Friday, 2 September 2011
Ventriloquism by Catherynne M. Valente, reviewed by Stephen Theaker
The quality of the writing was extraordinary – for example, a demon’s “eyes do not burn, but in them are long staircases without end, turning and turning in blackness” – but I’m always attracted to ideas, and this book was bursting with them: a snowbound colony on the moon (“Oh, the Snow-Bound Earth, the Radiant Moon!”); a damned monk who has come to relish the visits of his tormentor (“Proverbs of Hell”); and the practical issues involved in unconventional solar expeditions (“How to Build a Ladder to the Sun in Six Simple Steps”), to pick a few. There are stories told by way of strips of film from an unfinished documentary (“The Radiant Car Thy Sparrows Drew”), in the course of a wine tasting (“Golubash (Wine-Blood-War-Elegy)”) and an auctioneer’s guide for bidders on a series of maps (“A Buyer's Guide to Maps of Antarctica”).
It’s a book of which a reviewer might well be wary – a reviewer, in judging a book, is judged in return, and in the face of this book’s complexity and artistry I hardly felt up to scratch. I didn’t always understand the stories. “La Serenissima”, in which a nun discovers hidden messages; the strange city of “Palimpsest”; the “sea snail skull” of “Mother Is a Machine”: all left this reviewer baffled. Perhaps the review is slightly compromised by that failure on my part, but one day I will read a book, hear a story, see an episode of University Challenge that contains the vital clue, and the full pleasure of those stories will be unlocked – it was twenty-five years after reading The Voyage of the Dawn Treader that I clicked to its echoes of the Odyssey.
Other readers, though, those who don’t need to write a review, certainly have nothing to fear. As with MST3K, if you miss one reference you’ll probably get the next one, and even if you don’t – if you are as ignorant as this reviewer of ancient myth and modern science – your enjoyment of the stories will hardly be lessened. For example, one can appreciate “A Delicate Architecture” – which tells of a confectioner’s greatest achievement and his hopes that it might return him to the Emperor’s favour, and the consequences for his daughter – without noticing the light it reflects upon the story of Hansel and Gretel. Or in “Thread: A Triptych”, one can feel for the plight of immigrant wife Ariadne, trapped in an asylum for the insane, without grasping the significance of her description of her new-born son: “his cow-eyes blinked limpid up at me, and his hair was coarse as my dress, coarse as the tail of a bull”.
Some of the collection’s highlights reinterpret stories with which most readers will be familiar. In “Milk and Apples” we see Snow White’s stepmother, locked away to nursemaid the King’s pale baby daughter, fresh from her own tragedy: “I had borne a dead daughter, I had squeezed a little pale corpse from my body as if I were nothing but a fat coffin.” In “The Maiden-Tree” the spindle tells Briar Rose what to expect from her rescue: “He will be almost too revolted to enter; the smell of twelve hundred months of menses will wash the hall in red ... and then the smell of bed-sweat and bed-sores gone to fester ... He will hardly be able to open the door for the press of your grotesquely spiralling toenails.”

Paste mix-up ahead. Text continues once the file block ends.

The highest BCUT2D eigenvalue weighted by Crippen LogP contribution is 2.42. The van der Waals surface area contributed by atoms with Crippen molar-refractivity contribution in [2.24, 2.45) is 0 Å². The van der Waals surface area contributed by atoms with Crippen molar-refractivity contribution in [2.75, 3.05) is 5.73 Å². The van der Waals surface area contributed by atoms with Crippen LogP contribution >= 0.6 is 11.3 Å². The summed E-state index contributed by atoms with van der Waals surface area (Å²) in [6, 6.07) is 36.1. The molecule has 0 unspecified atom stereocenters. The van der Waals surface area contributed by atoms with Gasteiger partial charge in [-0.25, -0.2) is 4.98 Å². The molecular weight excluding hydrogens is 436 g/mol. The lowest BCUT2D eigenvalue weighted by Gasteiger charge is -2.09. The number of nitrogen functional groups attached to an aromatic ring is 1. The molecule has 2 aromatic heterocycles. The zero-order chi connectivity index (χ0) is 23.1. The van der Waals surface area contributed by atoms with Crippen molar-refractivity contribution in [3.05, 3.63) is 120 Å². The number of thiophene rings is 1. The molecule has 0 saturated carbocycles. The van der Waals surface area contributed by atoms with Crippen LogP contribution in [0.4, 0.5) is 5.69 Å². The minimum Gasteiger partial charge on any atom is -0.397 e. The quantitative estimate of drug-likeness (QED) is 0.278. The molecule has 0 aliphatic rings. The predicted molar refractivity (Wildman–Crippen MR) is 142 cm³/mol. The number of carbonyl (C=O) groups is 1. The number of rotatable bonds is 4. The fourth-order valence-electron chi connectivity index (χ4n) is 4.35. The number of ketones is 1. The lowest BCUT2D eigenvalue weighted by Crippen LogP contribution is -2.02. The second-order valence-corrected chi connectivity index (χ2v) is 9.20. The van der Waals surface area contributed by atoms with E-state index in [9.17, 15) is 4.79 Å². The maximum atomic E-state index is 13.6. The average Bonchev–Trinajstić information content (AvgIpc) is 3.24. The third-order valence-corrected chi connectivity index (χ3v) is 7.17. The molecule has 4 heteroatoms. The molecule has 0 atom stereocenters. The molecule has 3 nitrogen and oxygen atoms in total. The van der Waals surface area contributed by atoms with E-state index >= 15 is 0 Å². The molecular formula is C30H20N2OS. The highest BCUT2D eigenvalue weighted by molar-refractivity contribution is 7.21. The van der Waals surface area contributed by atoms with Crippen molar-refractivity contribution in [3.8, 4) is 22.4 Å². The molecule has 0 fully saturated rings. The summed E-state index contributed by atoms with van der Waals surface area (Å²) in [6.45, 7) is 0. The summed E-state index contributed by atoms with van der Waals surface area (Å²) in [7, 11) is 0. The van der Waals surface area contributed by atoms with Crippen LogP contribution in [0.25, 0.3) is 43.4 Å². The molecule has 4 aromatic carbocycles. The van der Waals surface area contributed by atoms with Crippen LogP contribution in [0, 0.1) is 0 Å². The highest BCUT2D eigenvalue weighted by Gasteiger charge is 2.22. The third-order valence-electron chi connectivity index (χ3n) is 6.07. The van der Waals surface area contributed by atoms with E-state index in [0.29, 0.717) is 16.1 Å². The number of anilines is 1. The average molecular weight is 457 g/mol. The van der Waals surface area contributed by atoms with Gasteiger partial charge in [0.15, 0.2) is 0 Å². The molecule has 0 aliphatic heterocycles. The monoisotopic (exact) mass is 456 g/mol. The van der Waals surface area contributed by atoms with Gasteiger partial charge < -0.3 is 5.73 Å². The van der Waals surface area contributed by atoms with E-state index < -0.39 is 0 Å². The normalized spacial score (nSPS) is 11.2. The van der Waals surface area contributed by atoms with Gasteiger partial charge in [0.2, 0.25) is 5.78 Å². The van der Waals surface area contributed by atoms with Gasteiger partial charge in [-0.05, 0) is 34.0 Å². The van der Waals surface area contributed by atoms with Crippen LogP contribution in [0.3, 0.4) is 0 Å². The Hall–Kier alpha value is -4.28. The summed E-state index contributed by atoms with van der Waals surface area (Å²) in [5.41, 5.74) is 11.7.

And although there are several such reinterpretations of old stories, many stories are entirely new (so far as I know), such as “The City of Blind Delight”, where a railway station is made of interlinked human bodies; “The Anachronist's Cookbook”, in which a fifteen-year-old pickpocket plants revolutionary pamphlets in a steampunk Manchester; or “Killswitch”, about a computer game that deletes itself upon completion.
Lev Grossman (whose The Magicians - reviewed here - is one of those odd books that has continued to grow on me since I read it) notes in his useful introduction, “If I had the stylistic range and the richness of invention Valente shows off in this one book, I would publish it in half a dozen slim volumes, over the course of 40 years, and call it a career.” These are the kind of stories many writers would sell a wicked stepmother to write, a brilliant blend of fine writing, super ideas and formal experimentation.
It’s tempting to say that Valente makes it look easy, as she jumps from the science fiction of “How to Become a Mars Overlord” to the biblical fantasy of “A Dirge for Prester John”, from the zombies of “The Days of Flaming Motorcycles” to the pirate parrot horror of “The Ballad of the Sinister Mr. Mouth”, without ever touching the floor, but stories this rich in language and detail must surely be the product of a sustained creative effort, a great deal of work and thought – you really do have the sense that these are “six years of stories”, as she calls them in the acknowledgments.
So, this time, I’m not envious of my daughter, I feel a bit sorry for her. She would love this book, its generous selection of female protagonists, heroes and villains, and its imaginative reinterpretations of fairy tales, legends, myths and monsters, but it’ll be ten years at least before she is old enough to enjoy it. As a reviewer, I somewhat regretted choosing such a challenging book, but as a reader I couldn’t have picked anything better. Playful experimentation with serious intent: what could be better?
Ventriloquism, by Catherynne M. Valente. PS Publishing, hb, 352pp. Available direct from PS Publishing.